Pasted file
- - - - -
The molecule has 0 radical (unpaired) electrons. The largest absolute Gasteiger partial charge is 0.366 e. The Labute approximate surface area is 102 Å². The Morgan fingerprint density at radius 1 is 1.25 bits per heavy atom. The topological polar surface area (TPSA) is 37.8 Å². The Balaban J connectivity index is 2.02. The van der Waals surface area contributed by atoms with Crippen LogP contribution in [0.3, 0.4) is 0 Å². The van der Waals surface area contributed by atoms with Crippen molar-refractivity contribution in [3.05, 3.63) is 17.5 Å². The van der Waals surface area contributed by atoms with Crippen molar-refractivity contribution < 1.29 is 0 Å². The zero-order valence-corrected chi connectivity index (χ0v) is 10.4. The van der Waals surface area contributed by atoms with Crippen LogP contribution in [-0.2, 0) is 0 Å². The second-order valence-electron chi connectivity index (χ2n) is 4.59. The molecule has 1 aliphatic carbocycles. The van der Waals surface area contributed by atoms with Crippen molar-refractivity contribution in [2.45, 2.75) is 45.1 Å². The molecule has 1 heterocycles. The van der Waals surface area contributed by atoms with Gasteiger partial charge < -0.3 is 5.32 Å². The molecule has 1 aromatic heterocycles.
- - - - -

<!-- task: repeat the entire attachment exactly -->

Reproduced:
The molecule has 0 radical (unpaired) electrons. The largest absolute Gasteiger partial charge is 0.366 e. The Labute approximate surface area is 102 Å². The Morgan fingerprint density at radius 1 is 1.25 bits per heavy atom. The topological polar surface area (TPSA) is 37.8 Å². The Balaban J connectivity index is 2.02. The van der Waals surface area contributed by atoms with Crippen LogP contribution in [0.3, 0.4) is 0 Å². The van der Waals surface area contributed by atoms with Crippen molar-refractivity contribution in [3.05, 3.63) is 17.5 Å². The van der Waals surface area contributed by atoms with Crippen molar-refractivity contribution < 1.29 is 0 Å². The zero-order valence-corrected chi connectivity index (χ0v) is 10.4. The van der Waals surface area contributed by atoms with Crippen LogP contribution in [-0.2, 0) is 0 Å². The second-order valence-electron chi connectivity index (χ2n) is 4.59. The molecule has 1 aliphatic carbocycles. The van der Waals surface area contributed by atoms with Crippen molar-refractivity contribution in [2.45, 2.75) is 45.1 Å². The molecule has 1 heterocycles. The van der Waals surface area contributed by atoms with Gasteiger partial charge < -0.3 is 5.32 Å². The molecule has 1 aromatic heterocycles.